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Galway back in business



Date Published: {J}

Galway 4-25

Clare 0-20



THE words of Neil Armstrong on a July day in 1969 as he set foot on lunar soil, about ‘one small step for man’, sprang to mind shortly after 8pm on Saturday in Pearse Stadium, but now fans of Galway hurling will be waiting for the ‘giant leap’ sequel to follow on, in the wake of this resounding win over Clare in Phase Two of the All-Ireland qualifiers.

It was the last chance saloon for John McIntyre and his hurlers following the disastrous outing against Dublin two weeks previously, but after a lonesome Spring, the long awaited ‘kick’ arrived for Galway with Clare feeling the full power of the backlash.

With 4-25 on the scoreboard and a 17 point winning margin in their backpockets, there could be few quibbles about the manner and margin of this victory – an important first step in morale and confidence building has been taken. Nothing more and nothing less.

Clare did manage to put in a credible performance against Tipperary in the Munster semi-final but long standing doubts about the porousness of their defence and the sharpness of their attack proved to be well founded following their trip across the bay last Saturday evening.

It would be hard to credit a Kilkenny or a Tipperary trailing by 10 points early in the second half and being content to tap over points – when push came to shove, Clare didn’t have the temper or edge to even remotely threaten James Skehill’s goal.

A balmy evening in Salthill with a decent crowd of over 13,000 in attendance, gave this tie a real championship atmosphere and with Galway having two goals on the board within the first 11 minutes, the hearts of the home followers had been wooed early on. In truth, from there on to the end, there was little doubt about the outcome of this tie.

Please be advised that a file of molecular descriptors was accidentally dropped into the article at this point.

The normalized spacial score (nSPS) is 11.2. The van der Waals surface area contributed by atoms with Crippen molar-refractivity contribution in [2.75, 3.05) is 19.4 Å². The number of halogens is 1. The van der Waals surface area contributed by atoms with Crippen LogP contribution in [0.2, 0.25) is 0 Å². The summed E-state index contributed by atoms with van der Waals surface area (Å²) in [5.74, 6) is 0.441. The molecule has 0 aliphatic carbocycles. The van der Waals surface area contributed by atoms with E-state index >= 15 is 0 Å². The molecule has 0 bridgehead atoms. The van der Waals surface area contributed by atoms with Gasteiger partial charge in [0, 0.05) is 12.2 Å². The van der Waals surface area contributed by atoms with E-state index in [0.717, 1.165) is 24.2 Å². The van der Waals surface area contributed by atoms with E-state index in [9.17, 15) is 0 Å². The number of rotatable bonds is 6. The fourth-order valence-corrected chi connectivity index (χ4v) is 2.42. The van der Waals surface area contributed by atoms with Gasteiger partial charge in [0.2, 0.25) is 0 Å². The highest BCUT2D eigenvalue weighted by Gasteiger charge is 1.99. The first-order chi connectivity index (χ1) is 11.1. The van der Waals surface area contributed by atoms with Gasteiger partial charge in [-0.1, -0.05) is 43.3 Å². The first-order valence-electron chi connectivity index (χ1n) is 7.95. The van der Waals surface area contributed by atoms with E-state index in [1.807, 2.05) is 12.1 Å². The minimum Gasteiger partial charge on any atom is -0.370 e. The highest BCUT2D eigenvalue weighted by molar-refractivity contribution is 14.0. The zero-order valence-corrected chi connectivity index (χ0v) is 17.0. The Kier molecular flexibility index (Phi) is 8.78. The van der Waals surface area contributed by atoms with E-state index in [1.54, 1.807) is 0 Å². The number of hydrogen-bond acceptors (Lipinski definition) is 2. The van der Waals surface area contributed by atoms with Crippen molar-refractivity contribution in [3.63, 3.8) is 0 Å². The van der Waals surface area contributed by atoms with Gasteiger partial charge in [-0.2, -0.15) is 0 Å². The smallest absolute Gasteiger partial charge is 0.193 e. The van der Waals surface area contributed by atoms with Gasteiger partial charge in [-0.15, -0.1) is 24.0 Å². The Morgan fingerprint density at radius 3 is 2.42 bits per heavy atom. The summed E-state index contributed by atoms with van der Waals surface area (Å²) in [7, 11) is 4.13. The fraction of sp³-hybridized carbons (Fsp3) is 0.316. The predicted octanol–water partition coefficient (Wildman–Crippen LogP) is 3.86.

All a long way removed from the lynching mob atmosphere of Tullamore when the frustrations of some of the Galway fans spilled over into raw abuse, and given what they had seen that evening, at least partially understandable if not entirely excusable.

Sport, the mood of supporters, and the nuances of the human mind would fill out the full range of third level theses in psychology, and when the Galway team trotted in at half-time shortly after 7.30pm on Saturday, to a rousing reception from the home crowd – after clocking up 3-13 on the scoreboard – a victory of the minds and hearts had also been secured.

It’s all about balance though, and the identity of the ‘real Galway’ probably lies somewhere between the sheer awfulness of the Dublin performance and the sporadic brilliance of the display against Clare – we’ll have to wait until Saturday evening, and the Cork test, to find out the answer to that conundrum.

Galway had been desperately drained of confidence following the league drubbing by Tipperary, the failure to bounce back against Waterford, the limp championship performance against Westmeath and the Dublin debacle: the side desperately needed a win of any description last Saturday evening.


In the after match chat and interviews, there was a lot of talk about Galway having gone back to basics prior to the Clare match and whatever preparatory programme was put in place, certainly worked. Right from the early minutes, there was a pep in the Galway step, with hands going through thickets of Clare ash to win clean ball.


Instead of the largely individual thrusts into cul-de-sacs that marked the display against Dublin, this time round, Galway integrated far more seamlessly as a team unit, with the players in the better positions more often than not, ‘hit’ with a fast and accurate ball.

There was also, it must be said, a better balance to the team with Shane Kavanagh and Tony Óg Regan backboning a very solid defence while the introduction of Ger Farragher, Iarla Tannian and Alan Kerins into the attack gave the unit a far more menacing gait.

On their day, Galway do possess a decent vein of scoring power – when Damien Hayes and Joe Canning are on their games close to goal, any defence will feel the heat and the Clare backs just couldn’t cope with that threat throughout the match.

There were times it was nearly too easy for the Galway forwards. Too often, they managed to get goal side of their Clare markers and once Damien Hayes hit the net in the 7th minute from close range, a sense of fear seemed to envelope the Banner defence.

For more, read this week’s Connacht Tribune.

Galway in Days Gone By

The way we were – Protecting archives of our past



A photo of Galway city centre from the county council's archives

People’s living conditions less than 100 years ago were frightening. We have come a long way. We talk about water charges today, but back then the local District Councils were erecting pumps for local communities and the lovely town of Mountbellew, according to Council minutes, had open sewers,” says Galway County Council archivist Patria McWalter.